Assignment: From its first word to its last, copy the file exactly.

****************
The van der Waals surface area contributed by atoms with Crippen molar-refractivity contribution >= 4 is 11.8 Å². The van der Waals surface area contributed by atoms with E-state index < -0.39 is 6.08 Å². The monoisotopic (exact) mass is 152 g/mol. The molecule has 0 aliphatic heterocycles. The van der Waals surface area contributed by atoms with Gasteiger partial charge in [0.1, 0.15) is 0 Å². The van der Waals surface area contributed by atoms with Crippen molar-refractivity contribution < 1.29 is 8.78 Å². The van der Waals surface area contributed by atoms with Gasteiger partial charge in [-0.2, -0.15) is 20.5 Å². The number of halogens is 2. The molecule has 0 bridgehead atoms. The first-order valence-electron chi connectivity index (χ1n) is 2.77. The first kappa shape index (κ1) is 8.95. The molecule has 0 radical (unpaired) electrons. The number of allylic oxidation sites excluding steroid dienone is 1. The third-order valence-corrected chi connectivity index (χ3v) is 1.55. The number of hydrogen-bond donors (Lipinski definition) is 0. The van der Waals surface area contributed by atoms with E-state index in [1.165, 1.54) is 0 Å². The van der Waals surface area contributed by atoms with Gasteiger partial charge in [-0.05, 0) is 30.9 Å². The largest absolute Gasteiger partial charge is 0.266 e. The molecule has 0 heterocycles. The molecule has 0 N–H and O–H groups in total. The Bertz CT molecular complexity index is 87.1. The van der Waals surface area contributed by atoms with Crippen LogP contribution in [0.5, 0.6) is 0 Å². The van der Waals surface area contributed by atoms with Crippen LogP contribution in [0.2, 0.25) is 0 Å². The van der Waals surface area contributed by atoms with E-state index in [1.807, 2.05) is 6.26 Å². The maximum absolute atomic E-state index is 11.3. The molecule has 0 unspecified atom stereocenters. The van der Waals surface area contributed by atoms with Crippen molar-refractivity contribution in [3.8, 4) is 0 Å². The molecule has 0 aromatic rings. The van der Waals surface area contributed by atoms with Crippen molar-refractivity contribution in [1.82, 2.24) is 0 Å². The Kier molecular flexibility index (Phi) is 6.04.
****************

The van der Waals surface area contributed by atoms with Crippen molar-refractivity contribution >= 4 is 11.8 Å². The van der Waals surface area contributed by atoms with E-state index < -0.39 is 6.08 Å². The monoisotopic (exact) mass is 152 g/mol. The molecule has 0 aliphatic heterocycles. The van der Waals surface area contributed by atoms with Gasteiger partial charge in [0.1, 0.15) is 0 Å². The van der Waals surface area contributed by atoms with Crippen molar-refractivity contribution < 1.29 is 8.78 Å². The van der Waals surface area contributed by atoms with Gasteiger partial charge in [-0.2, -0.15) is 20.5 Å². The number of halogens is 2. The molecule has 0 bridgehead atoms. The first-order valence-electron chi connectivity index (χ1n) is 2.77. The first kappa shape index (κ1) is 8.95. The molecule has 0 radical (unpaired) electrons. The number of allylic oxidation sites excluding steroid dienone is 1. The third-order valence-corrected chi connectivity index (χ3v) is 1.55. The number of hydrogen-bond donors (Lipinski definition) is 0. The van der Waals surface area contributed by atoms with E-state index in [1.165, 1.54) is 0 Å². The van der Waals surface area contributed by atoms with Gasteiger partial charge in [-0.05, 0) is 30.9 Å². The largest absolute Gasteiger partial charge is 0.266 e. The molecule has 0 heterocycles. The molecule has 0 N–H and O–H groups in total. The Bertz CT molecular complexity index is 87.1. The van der Waals surface area contributed by atoms with Crippen LogP contribution in [0.5, 0.6) is 0 Å². The van der Waals surface area contributed by atoms with Crippen LogP contribution in [0.2, 0.25) is 0 Å². The van der Waals surface area contributed by atoms with E-state index in [1.807, 2.05) is 6.26 Å². The maximum absolute atomic E-state index is 11.3. The molecule has 0 unspecified atom stereocenters. The van der Waals surface area contributed by atoms with Crippen molar-refractivity contribution in [3.8, 4) is 0 Å². The molecule has 0 aromatic rings. The van der Waals surface area contributed by atoms with Crippen molar-refractivity contribution in [1.82, 2.24) is 0 Å². The Kier molecular flexibility index (Phi) is 6.04.